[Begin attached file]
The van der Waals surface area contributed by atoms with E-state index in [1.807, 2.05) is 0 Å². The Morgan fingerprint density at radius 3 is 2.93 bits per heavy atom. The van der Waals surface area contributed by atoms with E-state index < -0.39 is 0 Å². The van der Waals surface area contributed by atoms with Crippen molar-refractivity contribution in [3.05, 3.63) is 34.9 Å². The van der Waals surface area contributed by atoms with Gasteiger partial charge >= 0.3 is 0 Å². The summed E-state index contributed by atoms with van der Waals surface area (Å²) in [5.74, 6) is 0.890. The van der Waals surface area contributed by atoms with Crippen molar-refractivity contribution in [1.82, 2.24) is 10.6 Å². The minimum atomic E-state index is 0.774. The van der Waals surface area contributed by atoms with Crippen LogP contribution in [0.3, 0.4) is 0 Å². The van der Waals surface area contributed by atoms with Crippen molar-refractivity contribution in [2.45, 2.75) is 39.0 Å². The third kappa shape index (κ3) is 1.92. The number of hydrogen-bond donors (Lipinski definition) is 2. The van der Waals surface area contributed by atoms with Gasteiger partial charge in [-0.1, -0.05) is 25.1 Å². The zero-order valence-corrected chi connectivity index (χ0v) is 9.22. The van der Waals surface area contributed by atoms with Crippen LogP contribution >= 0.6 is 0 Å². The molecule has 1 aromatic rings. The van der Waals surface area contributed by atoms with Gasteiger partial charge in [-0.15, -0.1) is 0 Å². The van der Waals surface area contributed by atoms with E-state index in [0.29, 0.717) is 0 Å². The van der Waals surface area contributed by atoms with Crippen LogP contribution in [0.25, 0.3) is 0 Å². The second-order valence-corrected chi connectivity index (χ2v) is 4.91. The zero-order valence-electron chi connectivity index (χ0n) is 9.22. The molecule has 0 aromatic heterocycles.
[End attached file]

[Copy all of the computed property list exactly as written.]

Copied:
The van der Waals surface area contributed by atoms with E-state index in [1.807, 2.05) is 0 Å². The Morgan fingerprint density at radius 3 is 2.93 bits per heavy atom. The van der Waals surface area contributed by atoms with E-state index < -0.39 is 0 Å². The van der Waals surface area contributed by atoms with Crippen molar-refractivity contribution in [3.05, 3.63) is 34.9 Å². The van der Waals surface area contributed by atoms with Gasteiger partial charge >= 0.3 is 0 Å². The summed E-state index contributed by atoms with van der Waals surface area (Å²) in [5.74, 6) is 0.890. The van der Waals surface area contributed by atoms with Crippen molar-refractivity contribution in [1.82, 2.24) is 10.6 Å². The minimum atomic E-state index is 0.774. The van der Waals surface area contributed by atoms with Crippen LogP contribution in [0.3, 0.4) is 0 Å². The van der Waals surface area contributed by atoms with Crippen molar-refractivity contribution in [2.45, 2.75) is 39.0 Å². The third kappa shape index (κ3) is 1.92. The number of hydrogen-bond donors (Lipinski definition) is 2. The van der Waals surface area contributed by atoms with Gasteiger partial charge in [-0.1, -0.05) is 25.1 Å². The zero-order valence-corrected chi connectivity index (χ0v) is 9.22. The van der Waals surface area contributed by atoms with Crippen LogP contribution >= 0.6 is 0 Å². The molecule has 1 aromatic rings. The van der Waals surface area contributed by atoms with Gasteiger partial charge in [-0.15, -0.1) is 0 Å². The van der Waals surface area contributed by atoms with E-state index in [0.29, 0.717) is 0 Å². The van der Waals surface area contributed by atoms with Crippen LogP contribution in [0.25, 0.3) is 0 Å². The second-order valence-corrected chi connectivity index (χ2v) is 4.91. The zero-order valence-electron chi connectivity index (χ0n) is 9.22. The molecule has 0 aromatic heterocycles.